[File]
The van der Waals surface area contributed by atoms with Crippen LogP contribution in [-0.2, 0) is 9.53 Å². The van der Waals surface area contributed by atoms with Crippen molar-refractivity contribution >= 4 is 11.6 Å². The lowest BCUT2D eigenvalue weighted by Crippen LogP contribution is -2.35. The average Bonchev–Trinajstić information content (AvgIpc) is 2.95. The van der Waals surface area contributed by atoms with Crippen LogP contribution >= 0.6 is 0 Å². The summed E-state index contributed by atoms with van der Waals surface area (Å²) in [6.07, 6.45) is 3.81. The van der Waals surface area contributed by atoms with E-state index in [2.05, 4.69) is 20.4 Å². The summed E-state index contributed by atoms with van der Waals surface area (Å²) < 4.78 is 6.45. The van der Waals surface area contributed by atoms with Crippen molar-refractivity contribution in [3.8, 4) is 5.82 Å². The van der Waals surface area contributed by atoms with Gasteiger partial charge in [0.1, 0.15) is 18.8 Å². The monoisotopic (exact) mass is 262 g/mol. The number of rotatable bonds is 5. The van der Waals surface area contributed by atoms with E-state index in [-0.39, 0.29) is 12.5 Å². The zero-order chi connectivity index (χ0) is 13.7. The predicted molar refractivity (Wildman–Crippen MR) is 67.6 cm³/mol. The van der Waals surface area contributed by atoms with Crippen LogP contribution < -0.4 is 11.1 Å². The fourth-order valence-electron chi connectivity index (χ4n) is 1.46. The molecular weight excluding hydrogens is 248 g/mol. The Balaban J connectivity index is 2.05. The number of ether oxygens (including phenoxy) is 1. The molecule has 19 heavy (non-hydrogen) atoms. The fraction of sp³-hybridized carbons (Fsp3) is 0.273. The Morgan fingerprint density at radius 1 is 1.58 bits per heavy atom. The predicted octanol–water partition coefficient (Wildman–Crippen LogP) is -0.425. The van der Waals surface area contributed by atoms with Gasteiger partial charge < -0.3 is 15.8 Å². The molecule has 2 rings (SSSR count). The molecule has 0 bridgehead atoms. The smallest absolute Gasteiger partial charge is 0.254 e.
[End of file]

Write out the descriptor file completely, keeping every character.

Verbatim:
The van der Waals surface area contributed by atoms with Crippen LogP contribution in [-0.2, 0) is 9.53 Å². The van der Waals surface area contributed by atoms with Crippen molar-refractivity contribution >= 4 is 11.6 Å². The lowest BCUT2D eigenvalue weighted by Crippen LogP contribution is -2.35. The average Bonchev–Trinajstić information content (AvgIpc) is 2.95. The van der Waals surface area contributed by atoms with Crippen LogP contribution >= 0.6 is 0 Å². The summed E-state index contributed by atoms with van der Waals surface area (Å²) in [6.07, 6.45) is 3.81. The van der Waals surface area contributed by atoms with E-state index in [2.05, 4.69) is 20.4 Å². The summed E-state index contributed by atoms with van der Waals surface area (Å²) < 4.78 is 6.45. The van der Waals surface area contributed by atoms with Crippen molar-refractivity contribution in [3.8, 4) is 5.82 Å². The van der Waals surface area contributed by atoms with Gasteiger partial charge in [0.1, 0.15) is 18.8 Å². The monoisotopic (exact) mass is 262 g/mol. The number of rotatable bonds is 5. The van der Waals surface area contributed by atoms with E-state index in [-0.39, 0.29) is 12.5 Å². The zero-order chi connectivity index (χ0) is 13.7. The predicted molar refractivity (Wildman–Crippen MR) is 67.6 cm³/mol. The van der Waals surface area contributed by atoms with Crippen LogP contribution < -0.4 is 11.1 Å². The fourth-order valence-electron chi connectivity index (χ4n) is 1.46. The molecular weight excluding hydrogens is 248 g/mol. The Balaban J connectivity index is 2.05. The number of ether oxygens (including phenoxy) is 1. The molecule has 19 heavy (non-hydrogen) atoms. The fraction of sp³-hybridized carbons (Fsp3) is 0.273. The Morgan fingerprint density at radius 1 is 1.58 bits per heavy atom. The predicted octanol–water partition coefficient (Wildman–Crippen LogP) is -0.425. The van der Waals surface area contributed by atoms with Gasteiger partial charge < -0.3 is 15.8 Å². The molecule has 2 rings (SSSR count). The molecule has 0 bridgehead atoms. The smallest absolute Gasteiger partial charge is 0.254 e.